The future of fireworks

Thought leadership
red lights going up into the sky, made by drones
The search for a more sustainable light show is on. Widely hailed as a futuristic and a low-pollution alternative to traditional fireworks, drone displays are gaining popularity. In this article, we explore whether drone technology will become the new norm at celebrations. 

Fireworks have been a single-use tradition in holidays and celebrations for centuries. But every year, drone shows are a trend that is gaining popularity and elevating celebrations to new heights.

Is there any wonder when firework shows lead to reports of injuries and environmental impact such as air pollution often being four times greater than typical levels after bonfire night.

So, is it time to rethink the fireworks display?

Tech met tradition at Chinese New Year celebrations, with a standout feature of this year’s celebrations being the mesmerising drone shows that illuminated skies across the globe. Dubai’s record breaking drone show was the first to fly around a building and mesmerised audiences with a spectacular show featuring an 300m dragon, encircling the iconic sail-shaped Burj Al Arab hotel just off the coast of Dubai.


The history of fireworks

The discovery of fireworks, approximately 2,000 years ago in China, is thought to have happened by chance when a cook accidentally mixed three common kitchen ingredients. The mixture was developed into a firecracker which became an essential part of Chinese festivities and thought to be powerful enough to expel evil spirits. In 1295, Marco Polo brought fireworks to Europe from Asia and as Europeans travelled to the New World, so did their firework recipes.

On July 4, 1777, the first anniversary of the day the Continental Congress adopted the Declaration of Independence, fireworks became a Fourth of July tradition. To this day, events around the world use fireworks as part of their celebrations; guaranteed to thrill and make for a spectacular finish, they are a key way to mark the occasion.

A modern firework consists of a tube containing gunpowder and many small pods, called stars. Each star holds fuel, an oxidising agent, a binder, metal salts or oxides for colour and a fuse. Each star makes one dot in the explosion. Fireworks contain a variety of harmful chemicals, including sulphur dioxide, nitrogen oxide and carbon monoxide. 

Lights in the sky, in the shape of a corgi dog above Buckingham palace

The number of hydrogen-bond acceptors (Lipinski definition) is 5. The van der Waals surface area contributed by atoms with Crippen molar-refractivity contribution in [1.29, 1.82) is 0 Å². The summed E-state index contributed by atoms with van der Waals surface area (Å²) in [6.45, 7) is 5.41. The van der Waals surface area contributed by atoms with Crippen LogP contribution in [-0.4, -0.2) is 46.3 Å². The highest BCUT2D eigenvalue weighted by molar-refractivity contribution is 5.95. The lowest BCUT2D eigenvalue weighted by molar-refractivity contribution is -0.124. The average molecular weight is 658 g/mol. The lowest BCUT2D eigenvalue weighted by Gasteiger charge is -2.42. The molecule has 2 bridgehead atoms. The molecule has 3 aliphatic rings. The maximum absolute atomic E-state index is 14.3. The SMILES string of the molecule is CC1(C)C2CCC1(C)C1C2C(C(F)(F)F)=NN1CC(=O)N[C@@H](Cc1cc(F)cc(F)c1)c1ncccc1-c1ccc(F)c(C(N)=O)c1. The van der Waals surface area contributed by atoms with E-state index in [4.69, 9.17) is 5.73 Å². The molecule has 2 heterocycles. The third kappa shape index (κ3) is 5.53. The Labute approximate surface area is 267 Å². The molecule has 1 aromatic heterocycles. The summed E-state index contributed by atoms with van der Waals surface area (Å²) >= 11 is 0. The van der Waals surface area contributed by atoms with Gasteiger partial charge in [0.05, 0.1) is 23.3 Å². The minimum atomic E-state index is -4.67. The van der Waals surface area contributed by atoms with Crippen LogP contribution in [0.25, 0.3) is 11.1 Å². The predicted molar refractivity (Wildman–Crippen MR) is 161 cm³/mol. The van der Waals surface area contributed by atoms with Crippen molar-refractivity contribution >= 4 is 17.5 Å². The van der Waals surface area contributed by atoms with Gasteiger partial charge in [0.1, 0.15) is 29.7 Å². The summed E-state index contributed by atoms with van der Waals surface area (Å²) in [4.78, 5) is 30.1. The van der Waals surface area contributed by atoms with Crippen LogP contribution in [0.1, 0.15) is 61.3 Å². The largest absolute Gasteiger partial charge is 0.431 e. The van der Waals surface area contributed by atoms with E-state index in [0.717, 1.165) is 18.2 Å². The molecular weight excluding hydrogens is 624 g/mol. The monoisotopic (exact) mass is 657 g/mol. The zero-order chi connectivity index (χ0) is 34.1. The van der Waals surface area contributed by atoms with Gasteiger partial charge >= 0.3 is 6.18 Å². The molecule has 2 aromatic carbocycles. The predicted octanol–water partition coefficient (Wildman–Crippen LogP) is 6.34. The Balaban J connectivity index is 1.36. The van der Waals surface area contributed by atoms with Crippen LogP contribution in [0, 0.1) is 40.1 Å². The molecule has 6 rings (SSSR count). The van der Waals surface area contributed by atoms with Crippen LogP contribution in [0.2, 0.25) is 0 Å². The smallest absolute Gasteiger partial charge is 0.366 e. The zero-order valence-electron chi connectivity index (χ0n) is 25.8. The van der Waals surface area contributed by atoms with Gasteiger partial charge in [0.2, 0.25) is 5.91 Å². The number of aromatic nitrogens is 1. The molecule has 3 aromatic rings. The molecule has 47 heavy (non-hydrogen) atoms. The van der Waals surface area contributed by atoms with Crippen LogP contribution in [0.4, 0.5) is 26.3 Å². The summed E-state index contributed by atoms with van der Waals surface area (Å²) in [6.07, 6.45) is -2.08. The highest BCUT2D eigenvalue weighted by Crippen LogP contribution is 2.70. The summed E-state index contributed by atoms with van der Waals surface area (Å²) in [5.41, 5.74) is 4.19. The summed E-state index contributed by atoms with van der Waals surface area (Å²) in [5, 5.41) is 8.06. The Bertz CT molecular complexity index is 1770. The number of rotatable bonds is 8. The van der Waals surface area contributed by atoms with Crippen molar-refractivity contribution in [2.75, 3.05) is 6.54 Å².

Light display in the shape of a dragon

A new way to celebrate

In contrast, drones do not release any harmful chemicals into the atmosphere, generate very little noise pollution and they can be controlled much more precisely than traditional fireworks. With advancement in processing power and the ability for drones to communicate with one another, shows may soon be able to self-organise and make autonomous decisions.

In 2012, the first drone art display took place in Linz, Austria. The highly publicised display in Shanghai, to mark the start of the new decade in 2020, featured 2,000 drones taking off then creating shapes such as an animated running man figure. During the opening ceremony of the 2020 Tokyo Olympics 1,824 drones were launched into the sky, replicating the Games’ kabuki-inspired checkered emblem before transitioning into a giant blue and white orb that represented planet Earth. 

The mesmerising aerial display for Queen Elizabeth’s Jubilee earlier this year, where 400 drones lit up the sky with images of corgis and cups of tea above Buckingham Palace, used a combination of robotics, 3D environment simulation and aeronautical engineering. To ensure safety at Buckingham Palace was maintained, the drones featured two geofences which prevented them from crashing into one another – if one hit a geofence, it powered down and lowered to the ground. 

Drone technology is evolving to offer a green, reusable, and more comfortable experience, without noise and smoke pollution and posing less of a risk of injury to people and the local environment. Increasingly, Fourth of July firework shows are being replaced with drones due to extreme drought conditions and wildfire concerns. Communities are questioning whether throwing lit objects up into the sky in the height of the fire season is the best thing to do.

Will fireworks be fizzling out to make way for this clean technology?